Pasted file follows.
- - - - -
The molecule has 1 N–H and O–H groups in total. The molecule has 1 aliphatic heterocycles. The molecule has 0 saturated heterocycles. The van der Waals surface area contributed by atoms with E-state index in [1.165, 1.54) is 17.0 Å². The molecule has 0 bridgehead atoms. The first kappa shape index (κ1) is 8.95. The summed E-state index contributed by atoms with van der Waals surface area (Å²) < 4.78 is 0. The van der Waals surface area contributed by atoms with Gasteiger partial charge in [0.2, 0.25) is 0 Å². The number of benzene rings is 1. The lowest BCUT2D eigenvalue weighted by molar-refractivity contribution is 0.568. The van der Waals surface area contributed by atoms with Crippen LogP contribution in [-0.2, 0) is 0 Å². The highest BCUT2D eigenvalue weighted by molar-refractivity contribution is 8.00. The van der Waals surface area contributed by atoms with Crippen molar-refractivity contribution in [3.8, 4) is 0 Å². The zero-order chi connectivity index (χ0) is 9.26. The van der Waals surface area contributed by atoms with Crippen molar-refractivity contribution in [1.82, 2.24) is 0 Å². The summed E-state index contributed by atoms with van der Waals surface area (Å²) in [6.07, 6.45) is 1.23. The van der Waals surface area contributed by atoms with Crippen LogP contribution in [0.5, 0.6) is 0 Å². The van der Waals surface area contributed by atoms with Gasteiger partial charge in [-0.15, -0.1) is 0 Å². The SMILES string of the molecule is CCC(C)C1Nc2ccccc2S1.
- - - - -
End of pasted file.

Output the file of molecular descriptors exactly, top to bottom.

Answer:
The molecule has 1 N–H and O–H groups in total. The molecule has 1 aliphatic heterocycles. The molecule has 0 saturated heterocycles. The van der Waals surface area contributed by atoms with E-state index in [1.165, 1.54) is 17.0 Å². The molecule has 0 bridgehead atoms. The first kappa shape index (κ1) is 8.95. The summed E-state index contributed by atoms with van der Waals surface area (Å²) < 4.78 is 0. The van der Waals surface area contributed by atoms with Gasteiger partial charge in [0.2, 0.25) is 0 Å². The number of benzene rings is 1. The lowest BCUT2D eigenvalue weighted by molar-refractivity contribution is 0.568. The van der Waals surface area contributed by atoms with Crippen LogP contribution in [-0.2, 0) is 0 Å². The highest BCUT2D eigenvalue weighted by molar-refractivity contribution is 8.00. The van der Waals surface area contributed by atoms with Crippen molar-refractivity contribution in [3.8, 4) is 0 Å². The zero-order chi connectivity index (χ0) is 9.26. The van der Waals surface area contributed by atoms with Crippen molar-refractivity contribution in [1.82, 2.24) is 0 Å². The summed E-state index contributed by atoms with van der Waals surface area (Å²) in [6.07, 6.45) is 1.23. The van der Waals surface area contributed by atoms with Crippen LogP contribution in [0.5, 0.6) is 0 Å². The van der Waals surface area contributed by atoms with Gasteiger partial charge in [-0.15, -0.1) is 0 Å². The SMILES string of the molecule is CCC(C)C1Nc2ccccc2S1.